In August, employment increased among women aged 55 and older, while it edged down for men and women aged 25 to 54. There was little employment change among the other demographic groups.

Provincially, employment rose in Saskatchewan, Newfoundland and Labrador, Manitoba and New Brunswick. There was little change in the other provinces.

So not a lot of good or bad news really. No good news for old dudes like me (over 55) but then again, no decrease either.

The interesting comment, comes in where the jobs are being created:


Employment increased in public administration and educational services, while it was little changed in the remaining industries.

The number of public sector employees was up in August, while self-employment edged down. At the same time, private sector employment was little changed.

I am never happy to see employment increasing in the public sector, an economy should not grow on that, it needs the private sector to help grow wealth and jobs.

Unemployment

Unemployment for past little while, with an uptick

Happy Labour Day

As Karl Marx would say, it is time to celebrate the workers control of the means of production!

Das Kapital

A link to Marx’s thome on Amazon

Job Reports from 2015

So far here are the employment reports on this site:

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Stats Canada pointed out that the Canadian Economy (in terms of folks working and jobs) is treading water and not getting any worse, but not flourishing either, in their report Labour Force Survey for July 2015 published this past Friday.

The story is a little more heartening if you look at the year over year numbers:

Compared with 12 months earlier, employment increased by 161,000 or 0.9%, the result of more full-time work. Over the same period, the total number of hours worked rose 1.2%.

I am confident, that if I was a Tory candidate I would quote that part of the report, however, if I was in the opposition I’d point out how stagnant job creation has become month over month (“… nice hair though…”).

Employment Graph

Employment Graph Since 2010 
CANSIM table 282-0087.

 

You can see the leveling off in the graph, for the past little while.

Last week in my best of post Cheap Gold, Cheap Oil, Weak Dollar, Election Week 1 and #BestMoneyStories, I ranted about how commodities and oil price dropping is hurting the west and that is well highlighted in this report:

Despite little change in the level of employment in Alberta, the unemployment rate increased by 0.3 percentage points to 6.0% in July as more people searched for work. Since January, the unemployment rate in the province has increased by 1.5 percentage points.

This is a telling statement, with job losses in Manitoba and Saskatchewan as well, whereas Ontario and Quebec there are “more” jobs (see the table at the end of this post for more details).

It will be hard to argue this is good news (on the election front), but it isn’t disastrous news (although it is not very good news out west).

Unemployment Graph (rate)

Unemployment Graph since 2010 CANSIM table 282-0087.

The Big Table

As I mentioned let us look at this, province by province.

June
2015
July
2015
Std
error1
June to
July 2015
July 2014
to July 2015
thousands (except rates)thousands (except rates)thousands (except
rates)
change in thousands
(except
rates)
change in
thousands (except
rates)
Newfoundland and Labrador
Population442.8442.5-0.3-1.3
Labour force270.5268.32.0-2.2-1.7
Employment237.1236.52.1-0.6-1.3
Full-time204.4205.52.71.15.9
Part-time32.731.02.1-1.7-7.2
Unemployment33.431.82.0-1.6-0.4
Participation rate61.160.60.5-0.5-0.2
Unemployment rate12.311.90.7-0.40.0
Employment rate53.553.40.5-0.1-0.2
Prince Edward Island
Population120.9120.90.00.2
Labour force82.181.70.6-0.40.0
Employment73.072.20.6-0.8-1.9
Full-time59.959.70.9-0.2-2.3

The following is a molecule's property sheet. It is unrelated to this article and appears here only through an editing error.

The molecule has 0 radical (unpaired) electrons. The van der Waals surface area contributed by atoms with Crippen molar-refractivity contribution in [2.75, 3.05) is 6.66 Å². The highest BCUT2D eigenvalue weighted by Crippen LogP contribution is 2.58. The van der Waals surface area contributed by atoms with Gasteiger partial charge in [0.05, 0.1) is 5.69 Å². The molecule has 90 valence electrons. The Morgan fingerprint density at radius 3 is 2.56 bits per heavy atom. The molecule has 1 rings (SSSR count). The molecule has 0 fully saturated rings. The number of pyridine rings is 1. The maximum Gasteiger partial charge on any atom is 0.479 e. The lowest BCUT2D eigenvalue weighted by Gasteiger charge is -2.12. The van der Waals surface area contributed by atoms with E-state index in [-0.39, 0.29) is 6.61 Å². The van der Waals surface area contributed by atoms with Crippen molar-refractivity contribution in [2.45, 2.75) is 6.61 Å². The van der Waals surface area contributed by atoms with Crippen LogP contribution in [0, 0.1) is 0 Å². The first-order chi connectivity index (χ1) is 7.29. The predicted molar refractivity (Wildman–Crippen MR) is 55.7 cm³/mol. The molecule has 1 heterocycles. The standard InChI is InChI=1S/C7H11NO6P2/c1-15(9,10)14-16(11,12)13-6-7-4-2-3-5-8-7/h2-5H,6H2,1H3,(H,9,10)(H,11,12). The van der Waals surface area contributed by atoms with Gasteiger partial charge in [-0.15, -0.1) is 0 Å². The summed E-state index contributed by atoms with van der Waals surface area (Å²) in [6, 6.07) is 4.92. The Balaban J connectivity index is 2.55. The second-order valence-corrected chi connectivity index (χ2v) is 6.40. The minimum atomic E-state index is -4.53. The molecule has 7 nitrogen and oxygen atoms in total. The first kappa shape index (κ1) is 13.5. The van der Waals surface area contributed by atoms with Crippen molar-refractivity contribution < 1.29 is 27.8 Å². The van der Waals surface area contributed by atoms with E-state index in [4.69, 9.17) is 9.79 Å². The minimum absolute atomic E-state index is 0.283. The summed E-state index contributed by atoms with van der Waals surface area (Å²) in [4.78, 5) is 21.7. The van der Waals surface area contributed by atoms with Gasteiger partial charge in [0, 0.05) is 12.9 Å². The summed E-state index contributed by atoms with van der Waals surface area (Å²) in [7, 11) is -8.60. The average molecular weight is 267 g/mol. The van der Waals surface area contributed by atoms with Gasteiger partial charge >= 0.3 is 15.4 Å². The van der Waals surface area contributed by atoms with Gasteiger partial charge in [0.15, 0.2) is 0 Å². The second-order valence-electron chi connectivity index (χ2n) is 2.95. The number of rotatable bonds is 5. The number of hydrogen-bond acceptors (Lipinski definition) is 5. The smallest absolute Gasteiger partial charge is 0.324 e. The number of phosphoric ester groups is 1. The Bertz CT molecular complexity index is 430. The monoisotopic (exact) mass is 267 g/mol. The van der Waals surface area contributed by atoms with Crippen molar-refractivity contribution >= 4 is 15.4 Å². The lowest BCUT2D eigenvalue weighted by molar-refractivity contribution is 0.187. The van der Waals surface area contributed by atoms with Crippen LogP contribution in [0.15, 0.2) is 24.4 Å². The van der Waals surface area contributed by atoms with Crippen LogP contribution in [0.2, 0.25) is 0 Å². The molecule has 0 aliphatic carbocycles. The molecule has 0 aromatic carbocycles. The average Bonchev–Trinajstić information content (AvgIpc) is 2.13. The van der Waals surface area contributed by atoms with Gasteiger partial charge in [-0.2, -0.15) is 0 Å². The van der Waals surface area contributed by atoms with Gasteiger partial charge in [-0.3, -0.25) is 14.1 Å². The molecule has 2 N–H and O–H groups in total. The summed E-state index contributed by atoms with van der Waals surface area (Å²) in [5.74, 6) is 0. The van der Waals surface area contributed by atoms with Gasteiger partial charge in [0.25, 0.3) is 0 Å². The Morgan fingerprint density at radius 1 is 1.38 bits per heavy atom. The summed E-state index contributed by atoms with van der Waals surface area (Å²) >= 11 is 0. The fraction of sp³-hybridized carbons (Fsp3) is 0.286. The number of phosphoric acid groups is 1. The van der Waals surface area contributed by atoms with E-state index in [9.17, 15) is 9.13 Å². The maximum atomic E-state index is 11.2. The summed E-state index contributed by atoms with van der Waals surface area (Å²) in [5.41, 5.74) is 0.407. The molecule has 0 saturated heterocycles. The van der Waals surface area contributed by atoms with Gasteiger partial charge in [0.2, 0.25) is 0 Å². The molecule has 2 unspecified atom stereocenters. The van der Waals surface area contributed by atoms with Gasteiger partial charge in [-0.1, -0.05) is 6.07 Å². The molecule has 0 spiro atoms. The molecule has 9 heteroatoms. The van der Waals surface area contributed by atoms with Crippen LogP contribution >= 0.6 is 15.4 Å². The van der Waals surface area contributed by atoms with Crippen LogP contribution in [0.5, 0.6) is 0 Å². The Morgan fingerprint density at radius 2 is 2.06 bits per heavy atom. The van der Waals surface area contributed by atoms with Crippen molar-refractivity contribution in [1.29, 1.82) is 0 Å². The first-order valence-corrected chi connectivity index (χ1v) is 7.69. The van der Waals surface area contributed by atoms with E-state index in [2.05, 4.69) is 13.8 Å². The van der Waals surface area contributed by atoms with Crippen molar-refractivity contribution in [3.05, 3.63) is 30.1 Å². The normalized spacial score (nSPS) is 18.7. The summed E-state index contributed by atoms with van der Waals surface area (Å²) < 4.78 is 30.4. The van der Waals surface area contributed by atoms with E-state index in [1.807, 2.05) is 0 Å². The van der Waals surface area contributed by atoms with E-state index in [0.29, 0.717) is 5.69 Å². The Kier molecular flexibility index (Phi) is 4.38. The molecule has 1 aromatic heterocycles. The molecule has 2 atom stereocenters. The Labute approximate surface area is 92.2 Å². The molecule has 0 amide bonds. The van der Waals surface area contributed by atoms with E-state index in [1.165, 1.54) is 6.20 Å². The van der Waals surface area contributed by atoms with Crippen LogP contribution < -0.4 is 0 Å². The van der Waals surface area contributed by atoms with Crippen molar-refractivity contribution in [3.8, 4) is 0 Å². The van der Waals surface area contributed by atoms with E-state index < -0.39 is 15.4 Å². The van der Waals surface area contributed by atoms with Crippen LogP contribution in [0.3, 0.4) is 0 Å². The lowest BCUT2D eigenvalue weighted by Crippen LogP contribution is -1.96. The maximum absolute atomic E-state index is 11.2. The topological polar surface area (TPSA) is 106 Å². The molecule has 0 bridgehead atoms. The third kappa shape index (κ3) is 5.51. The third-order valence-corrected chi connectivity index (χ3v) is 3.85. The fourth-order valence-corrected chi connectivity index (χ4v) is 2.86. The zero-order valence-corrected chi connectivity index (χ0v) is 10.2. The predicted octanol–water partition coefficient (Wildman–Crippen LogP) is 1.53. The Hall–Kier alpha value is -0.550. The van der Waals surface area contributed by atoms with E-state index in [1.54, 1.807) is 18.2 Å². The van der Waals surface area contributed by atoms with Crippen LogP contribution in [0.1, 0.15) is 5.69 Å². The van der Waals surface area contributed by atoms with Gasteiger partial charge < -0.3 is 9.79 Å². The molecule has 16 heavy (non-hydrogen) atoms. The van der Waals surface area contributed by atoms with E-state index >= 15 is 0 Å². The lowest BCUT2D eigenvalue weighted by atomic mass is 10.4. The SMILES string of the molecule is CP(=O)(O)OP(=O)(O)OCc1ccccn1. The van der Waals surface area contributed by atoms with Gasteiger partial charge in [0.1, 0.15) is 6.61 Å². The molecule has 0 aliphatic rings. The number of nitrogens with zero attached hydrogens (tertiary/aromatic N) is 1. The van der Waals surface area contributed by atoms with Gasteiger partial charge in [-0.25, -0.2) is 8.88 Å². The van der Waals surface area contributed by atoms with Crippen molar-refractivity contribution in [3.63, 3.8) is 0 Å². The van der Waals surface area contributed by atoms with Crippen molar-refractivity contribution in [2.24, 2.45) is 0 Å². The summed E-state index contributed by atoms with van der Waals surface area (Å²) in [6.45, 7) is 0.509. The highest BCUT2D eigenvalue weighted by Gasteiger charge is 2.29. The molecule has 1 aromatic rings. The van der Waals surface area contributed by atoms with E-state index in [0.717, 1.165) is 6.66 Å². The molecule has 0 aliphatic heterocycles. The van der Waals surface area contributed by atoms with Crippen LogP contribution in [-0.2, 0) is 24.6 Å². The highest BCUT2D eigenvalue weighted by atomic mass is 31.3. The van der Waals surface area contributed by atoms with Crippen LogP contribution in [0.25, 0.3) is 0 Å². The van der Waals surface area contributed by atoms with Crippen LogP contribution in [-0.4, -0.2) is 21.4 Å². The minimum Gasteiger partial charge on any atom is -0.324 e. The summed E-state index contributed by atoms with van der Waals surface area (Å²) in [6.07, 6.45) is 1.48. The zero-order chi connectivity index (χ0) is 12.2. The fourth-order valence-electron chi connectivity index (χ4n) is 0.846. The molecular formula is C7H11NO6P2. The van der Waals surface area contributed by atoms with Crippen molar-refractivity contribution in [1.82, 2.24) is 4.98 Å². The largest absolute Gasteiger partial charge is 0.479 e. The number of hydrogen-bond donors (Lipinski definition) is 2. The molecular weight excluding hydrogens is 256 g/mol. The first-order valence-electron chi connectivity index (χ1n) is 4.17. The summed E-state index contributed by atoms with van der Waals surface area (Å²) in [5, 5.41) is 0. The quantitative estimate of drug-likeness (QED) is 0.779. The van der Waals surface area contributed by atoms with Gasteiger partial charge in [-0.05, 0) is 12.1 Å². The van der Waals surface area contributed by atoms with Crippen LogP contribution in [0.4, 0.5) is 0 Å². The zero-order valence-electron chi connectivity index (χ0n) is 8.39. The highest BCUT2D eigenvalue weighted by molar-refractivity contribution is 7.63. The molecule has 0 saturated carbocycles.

Part-time13.212.50.7-0.70.3
Unemployment9.19.50.60.41.9
Participation rate67.967.60.5-0.3-0.1
Unemployment rate11.111.60.70.52.3
Employment rate60.459.70.5-0.7-1.7
Nova Scotia
Population785.2785.80.63.0
Labour force485.0489.32.64.3-3.3
Employment446.4449.52.73.13.8
Full-time364.2369.43.85.27.6
Part-time82.280.13.3-2.1-3.8
Unemployment38.739.82.41.1-7.1
Participation rate61.862.30.30.5-0.6
Unemployment rate8.08.10.50.1-1.4
Employment rate56.957.20.30.30.3
New Brunswick
Population621.9621.90.00.5
Labour force390.5390.42.2-0.10.4
Employment348.2347.52.3-0.7-3.7
Full-time293.2297.73.14.54.2
Part-time55.049.82.7-5.2-7.9
Unemployment42.242.92.10.74.0
Participation rate62.862.80.40.00.0
Unemployment rate10.811.00.50.21.0
Employment rate56.055.90.4-0.1-0.6
Quebec
Population6,841.56,845.13.639.0
Labour force4,429.54,438.514.89.027.7
Employment4,075.54,097.214.821.743.7
Full-time3,294.13,297.421.43.357.1
Part-time781.4799.819.618.4-13.3
Unemployment354.0341.313.2-12.7-16.1
Participation rate64.764.80.20.10.0
Unemployment rate8.07.70.3-0.3-0.4
Employment rate59.659.90.20.30.3
Ontario
Population11,378.111,390.412.3113.4
Labour force7,426.07,424.119.7-1.9-11.5
Employment6,945.76,945.719.60.067.4
Full-time5,647.05,642.428.3-4.6131.0
Part-time1,298.71,303.425.64.7-63.5
Unemployment480.3478.416.9-1.9-78.9
Participation rate65.365.20.2-0.1-0.7
Unemployment rate6.56.40.2-0.1-1.1
Employment rate61.061.00.20.00.0
Manitoba
Population986.4987.61.210.1
Labour force671.8669.72.5-2.18.9
Employment636.1632.32.5-3.86.0
Full-time512.1509.73.8-2.49.3
Part-time124.1122.63.6-1.5-3.3
Unemployment35.737.42.11.72.9
Participation rate68.167.80.3-0.30.2
Unemployment rate5.35.60.30.30.4
Employment rate64.564.00.3-0.5-0.1
Saskatchewan
Population861.1861.90.88.7
Labour force604.7599.62.6-5.18.8
Employment576.1568.72.7-7.4-2.7
Full-time474.8464.63.7-10.2-10.3
Part-time101.4104.23.42.87.7
Unemployment28.630.92.02.311.5
Participation rate70.269.60.3-0.60.4
Unemployment rate4.75.20.30.51.9
Employment rate66.966.00.3-0.9-1.0
Alberta
Population3,354.03,360.46.471.1
Labour force2,441.52,446.110.04.661.0
Employment2,302.52,298.210.2-4.321.0
Full-time1,918.91,920.514.21.623.1
Part-time383.6377.712.7-5.9-2.1
Unemployment139.1147.87.98.739.9
Participation rate72.872.80.30.00.3
Unemployment rate5.76.00.30.31.5
Employment rate68.668.40.3-0.2-0.8
British Columbia
Population3,874.43,879.55.147.0
Labour force2,449.52,452.310.12.828.4
Employment2,306.62,306.010.1-0.628.9
Full-time1,834.11,818.414.9-15.729.9
Part-time472.5487.714.415.2-0.8
Unemployment142.9146.28.23.3-0.7
Participation rate63.263.20.30.00.0
Unemployment rate5.86.00.30.2-0.1
Employment rate59.559.40.3-0.10.0

not applicable

Note(s):

The sum of individual categories may not always add up to the total as a result of rounding.

Source(s):

CANSIM table 282-0087.

 

Job Reports from 2015

So far here are the employment reports on this site: